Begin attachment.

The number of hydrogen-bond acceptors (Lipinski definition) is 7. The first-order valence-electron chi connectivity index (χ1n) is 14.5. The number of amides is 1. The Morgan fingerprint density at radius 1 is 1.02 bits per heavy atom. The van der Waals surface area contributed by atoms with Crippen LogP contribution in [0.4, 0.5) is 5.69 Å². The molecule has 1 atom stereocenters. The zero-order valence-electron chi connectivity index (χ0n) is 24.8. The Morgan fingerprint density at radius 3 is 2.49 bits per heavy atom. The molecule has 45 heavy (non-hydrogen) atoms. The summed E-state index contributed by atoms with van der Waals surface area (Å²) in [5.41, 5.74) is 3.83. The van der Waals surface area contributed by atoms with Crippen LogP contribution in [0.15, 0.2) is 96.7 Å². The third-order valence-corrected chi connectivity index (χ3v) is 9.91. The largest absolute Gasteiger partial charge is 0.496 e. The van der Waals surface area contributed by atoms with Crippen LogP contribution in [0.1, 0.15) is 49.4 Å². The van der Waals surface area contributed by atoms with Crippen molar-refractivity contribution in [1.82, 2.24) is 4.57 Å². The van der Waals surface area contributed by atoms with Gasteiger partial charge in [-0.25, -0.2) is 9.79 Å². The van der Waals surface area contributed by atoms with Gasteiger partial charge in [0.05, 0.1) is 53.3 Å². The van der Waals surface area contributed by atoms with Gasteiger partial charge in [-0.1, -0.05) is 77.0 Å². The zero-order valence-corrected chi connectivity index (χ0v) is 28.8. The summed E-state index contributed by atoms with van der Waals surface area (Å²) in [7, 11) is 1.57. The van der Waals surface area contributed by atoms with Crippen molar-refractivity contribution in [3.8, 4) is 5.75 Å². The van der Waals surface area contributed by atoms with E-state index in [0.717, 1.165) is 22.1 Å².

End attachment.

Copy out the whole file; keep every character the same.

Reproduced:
The number of hydrogen-bond acceptors (Lipinski definition) is 7. The first-order valence-electron chi connectivity index (χ1n) is 14.5. The number of amides is 1. The Morgan fingerprint density at radius 1 is 1.02 bits per heavy atom. The van der Waals surface area contributed by atoms with Crippen LogP contribution in [0.4, 0.5) is 5.69 Å². The molecule has 1 atom stereocenters. The zero-order valence-electron chi connectivity index (χ0n) is 24.8. The Morgan fingerprint density at radius 3 is 2.49 bits per heavy atom. The molecule has 45 heavy (non-hydrogen) atoms. The summed E-state index contributed by atoms with van der Waals surface area (Å²) in [5.41, 5.74) is 3.83. The van der Waals surface area contributed by atoms with Crippen LogP contribution in [0.15, 0.2) is 96.7 Å². The third-order valence-corrected chi connectivity index (χ3v) is 9.91. The largest absolute Gasteiger partial charge is 0.496 e. The van der Waals surface area contributed by atoms with Crippen LogP contribution in [0.1, 0.15) is 49.4 Å². The van der Waals surface area contributed by atoms with Crippen molar-refractivity contribution in [1.82, 2.24) is 4.57 Å². The van der Waals surface area contributed by atoms with Gasteiger partial charge in [-0.25, -0.2) is 9.79 Å². The van der Waals surface area contributed by atoms with Gasteiger partial charge in [0.05, 0.1) is 53.3 Å². The van der Waals surface area contributed by atoms with Gasteiger partial charge in [-0.1, -0.05) is 77.0 Å². The zero-order valence-corrected chi connectivity index (χ0v) is 28.8. The summed E-state index contributed by atoms with van der Waals surface area (Å²) in [7, 11) is 1.57. The van der Waals surface area contributed by atoms with Crippen molar-refractivity contribution in [3.8, 4) is 5.75 Å². The van der Waals surface area contributed by atoms with E-state index in [0.717, 1.165) is 22.1 Å².